Further setback for Titaghur campaign

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A GROUP of disgruntled shareholders in Titaghur, formerly the UK's oldest quoted company, have failed in their attempt to have the European Court review the Stock Exchange's decision to cancel Titaghur's listing.

The listing was suspended in 1989 shortly before Titaghur's chairman, Reginald Brealey, was charged with insider trading. Mr Brealey was acquitted last year after the Crown Prosecution Service, which was severely criticised by Mr Justice Saunders, decided to offer no evidence.

Shareholders, who include many small investors in Scotland, have lobbied the Stock Exchange to restore the listing and Mr Brealey has offered to resign from the chairmanship if this will help.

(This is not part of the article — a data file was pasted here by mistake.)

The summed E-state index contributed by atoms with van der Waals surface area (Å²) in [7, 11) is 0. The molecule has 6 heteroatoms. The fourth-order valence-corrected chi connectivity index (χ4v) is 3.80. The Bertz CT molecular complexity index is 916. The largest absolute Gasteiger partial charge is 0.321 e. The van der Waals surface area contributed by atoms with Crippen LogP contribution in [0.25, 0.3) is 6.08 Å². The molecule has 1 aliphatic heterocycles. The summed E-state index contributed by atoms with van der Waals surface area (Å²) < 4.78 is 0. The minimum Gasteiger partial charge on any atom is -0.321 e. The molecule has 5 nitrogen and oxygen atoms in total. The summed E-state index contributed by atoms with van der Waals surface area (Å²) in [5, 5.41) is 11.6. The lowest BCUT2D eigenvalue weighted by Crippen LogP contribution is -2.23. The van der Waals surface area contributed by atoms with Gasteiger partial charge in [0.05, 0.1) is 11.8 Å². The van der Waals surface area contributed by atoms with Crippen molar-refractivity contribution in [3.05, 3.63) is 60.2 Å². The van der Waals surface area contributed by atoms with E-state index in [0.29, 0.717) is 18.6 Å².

A group led by Mr Brealey's brother Leonard took the Exchange to court. The application for a judicial review was thrown out earlier this year, on the grounds that the Exchange owes a duty only to companies, not their shareholders, but the court said the shareholders could apply to the European Court for a review.

Yesterday the Court of Appeal closed off that avenue. The Master of the Rolls, Sir Thomas Bingham, said that the European Court had no authority to review the decision.

The Exchange may face another challenge to its authority in the case of GPG, the investment group, which had its listing suspended last year because it no longer had a definable business.

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